News & Opinion

Mid-ams find balance for golf and life

CHARLOTTE, N.C. – Unless you’re a friend or relative, you probably couldn’t name any of the 264 competitors in the U.S. Mid-Amateur that began here over the weekend.

If you play tournament golf, you are a member of a special fraternity or sorority. To have a handicap index low enough to play in events run by your state or regional golf association means you’re in a club that makes up less than one-tenth of 1 percent of all golfers in the U.S.

And if you’ve played in a USGA championship – or 57, as 56-year-old Mike McCoy from Iowa has – it’s even more exclusive. Simply to play in a USGA championship is the lifelong dream of many American amateurs, regardless of age. But to win, that’s the amateur mountaintop.

The U.S. Mid-Amateur was started in 1981 and was designed as a national championship for working amateurs. The U.S. Amateur had been taken over by college players, who essentially play golf full-time. The minimum age to enter the Mid-Am is 25. But there isn’t a maximum age. Dave Ryan, 64, of Taylorville, Ill., was the oldest player in the field.

After stroke-play qualifying Saturday and Sunday at Charlotte Country Club and Carolina Golf Club, the low 64 players entered match play beginning today (scores). The 36-hole match-play final will be Thursday at Charlotte CC. The U.S. Women’s Mid-Amateur is being held concurrently at Norwood Hills in St. Louis (scores).

For some of the elite mid-ams, the term “working” is sometimes questionable. There are players who play top tournaments all summer and are looked at as “professional amateurs,” such as 2016 U.S. Mid-Am champion Stewart Hagestad. Hagestad, 27, graduated from Southern California in 2013 and moved to New York to start a career as a financial analyst for a real estate firm. But he moved back to Los Angeles after winning the Mid-Am and played amateur golf full-time in the run-up to being chosen for the U.S. Walker Cup team.

Scott Harvey, 40, of Greensboro, N.C., who won the 2014 U.S. Mid-Am, lists his occupation as “property manager.” But as he said at the U.S. Mid-Am preview at Charlotte Country Club, he “doesn’t work a whole lot.”

In this year’s field, there are numerous financial planners, such as Nathan Smith, who has won the U.S. Mid-Am four times. Others are sales reps, who have flexible time to work on their golf games and play in tournaments. McCoy, who won the 2013 U.S. Mid-Am, is in the insurance business.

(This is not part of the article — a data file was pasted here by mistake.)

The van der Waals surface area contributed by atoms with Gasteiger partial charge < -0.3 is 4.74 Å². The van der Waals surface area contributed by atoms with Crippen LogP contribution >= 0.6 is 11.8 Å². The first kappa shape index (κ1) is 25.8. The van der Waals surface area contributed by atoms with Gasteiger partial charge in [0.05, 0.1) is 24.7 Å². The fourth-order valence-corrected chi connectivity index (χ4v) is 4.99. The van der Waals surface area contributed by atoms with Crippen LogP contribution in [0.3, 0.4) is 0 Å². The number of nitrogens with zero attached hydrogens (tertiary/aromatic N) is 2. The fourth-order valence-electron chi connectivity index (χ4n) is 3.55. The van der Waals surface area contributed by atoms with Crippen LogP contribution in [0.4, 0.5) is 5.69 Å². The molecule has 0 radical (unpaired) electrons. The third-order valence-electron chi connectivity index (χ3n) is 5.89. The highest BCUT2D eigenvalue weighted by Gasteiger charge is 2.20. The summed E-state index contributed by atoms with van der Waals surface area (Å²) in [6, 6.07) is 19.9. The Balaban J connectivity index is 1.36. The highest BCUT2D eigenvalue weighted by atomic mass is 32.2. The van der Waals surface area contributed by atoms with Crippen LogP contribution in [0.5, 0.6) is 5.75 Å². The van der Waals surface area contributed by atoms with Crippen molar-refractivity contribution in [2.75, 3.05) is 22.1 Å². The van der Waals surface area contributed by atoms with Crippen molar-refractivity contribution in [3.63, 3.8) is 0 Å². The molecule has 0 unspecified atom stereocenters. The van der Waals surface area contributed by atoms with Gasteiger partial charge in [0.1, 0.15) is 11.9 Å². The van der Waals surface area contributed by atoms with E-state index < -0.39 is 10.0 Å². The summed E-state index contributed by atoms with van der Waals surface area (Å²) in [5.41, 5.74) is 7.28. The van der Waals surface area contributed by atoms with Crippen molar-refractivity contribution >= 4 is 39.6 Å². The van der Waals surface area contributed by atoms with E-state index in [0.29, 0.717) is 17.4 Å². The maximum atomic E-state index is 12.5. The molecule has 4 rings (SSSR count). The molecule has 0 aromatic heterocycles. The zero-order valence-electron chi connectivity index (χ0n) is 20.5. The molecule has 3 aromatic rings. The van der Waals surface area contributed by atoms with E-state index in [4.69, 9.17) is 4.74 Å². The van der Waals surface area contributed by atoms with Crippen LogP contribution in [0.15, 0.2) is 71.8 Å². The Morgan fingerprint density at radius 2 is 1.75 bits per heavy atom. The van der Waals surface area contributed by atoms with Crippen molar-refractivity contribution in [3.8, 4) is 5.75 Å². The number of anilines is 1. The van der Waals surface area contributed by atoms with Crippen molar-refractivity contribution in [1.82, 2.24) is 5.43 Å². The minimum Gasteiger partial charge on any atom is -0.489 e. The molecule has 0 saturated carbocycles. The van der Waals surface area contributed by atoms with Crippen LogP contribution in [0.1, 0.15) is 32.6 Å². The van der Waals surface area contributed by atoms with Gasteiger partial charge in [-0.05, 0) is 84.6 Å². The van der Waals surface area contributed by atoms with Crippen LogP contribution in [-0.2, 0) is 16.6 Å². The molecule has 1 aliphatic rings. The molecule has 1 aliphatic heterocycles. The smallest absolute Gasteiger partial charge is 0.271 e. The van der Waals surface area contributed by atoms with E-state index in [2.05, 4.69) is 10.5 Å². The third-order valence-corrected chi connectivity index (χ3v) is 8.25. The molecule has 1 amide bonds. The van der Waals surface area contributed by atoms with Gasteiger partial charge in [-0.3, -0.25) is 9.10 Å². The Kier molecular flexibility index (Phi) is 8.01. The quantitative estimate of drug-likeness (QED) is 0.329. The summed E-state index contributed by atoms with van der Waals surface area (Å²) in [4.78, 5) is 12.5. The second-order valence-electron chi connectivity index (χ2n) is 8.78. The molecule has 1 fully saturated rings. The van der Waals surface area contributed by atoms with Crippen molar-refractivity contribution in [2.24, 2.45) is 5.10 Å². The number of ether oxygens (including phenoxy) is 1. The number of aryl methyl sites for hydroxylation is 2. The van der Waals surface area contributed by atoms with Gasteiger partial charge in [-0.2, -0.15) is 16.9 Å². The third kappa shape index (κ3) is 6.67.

But the occupations represented in Charlotte run the gamut. Matt Parziale, the defending champion, is a firefighter with the Brockton (Mass.) Fire Department. Sam O’Dell, 40, of Hurricane, W.Va., has a family and cosmetic dentistry practice.

Jay Reynolds, 35, of Austin, Texas, is a tour manager for musician and singer/songwriter Monte Montgomery and American punk rock band NOFX. Kyler Sauer, 27, of Valencia, Calif., is a firefighter for the city of Burbank. Corby Segal, 47, of Santa Clarita, Calif., is a PGA Tour caddie.

Scott Shingler, 46, of Haymarket, Va., works as a dental assistant. Lewis Simon, 25, of Torrance, Calif., is a clinical research coordinator at UCLA Health and is working on his master’s thesis in applied epidemiology at Cal State-Northridge. Craig Steinberg, 60, of Agoura Hills, Calif., has degrees in optometry and law and has combined the two disciplines in his career.

Matt Sughrue, 59, of Arlington, Va., works as a marriage and family therapist and performance coach for athletes. Devaughn Robinson, 30, of the Bahamas, is a mechanical designer for an analytical instruments company.

Brad Nurski, 39, of St. Joseph, Mo., works as a conductor and switchman for Burlington Northern Santa Fe Railway. Kevin Moore, 36, of Athens, Ga., is an associate professor of mathematics education at the University of Georgia. He received a National Science Foundation grant to study the increase of quantitative reasoning in the teaching and learning of mathematics.

Ben Hayes, 30, of Jacksonville, Fla., is a lieutenant in the Navy who pilots a P-8A Poseidon aircraft.

For most of these guys, making the U.S. Mid-Am field is the highlight of their year. And for the winner, a dream come true is waiting with the trophy. The U.S. Mid-Am champion gets a spot in the 2019 Masters and the U.S. Open. Some have criticized that invitation, rightly saying that the mid-ams aren’t competitive. In fact, only two U.S. Mid-Am champions have made the cut at the Masters: Jim Holtgrieve (1982) and Hagestad (2017).

Amateurs are the lifeblood of our game, and those who play at a national level, no matter their age, are to be admired. We can look up to those who hold down real jobs and can be found on practice tees in the evenings and on weekends, trying to get their games in good enough shape to compete.

If you know one of the 264 players in this year’s U.S. Mid-Am field, congratulate him. He deserves it. They all do.

Mike Purkey has written about golf for more than 30 years for a number of publications, including Golf Magazine and Global Golf Post. He lives in Charlotte, N.C. Email: golfedit@gmail.com; Twitter: @mikepurkeygolf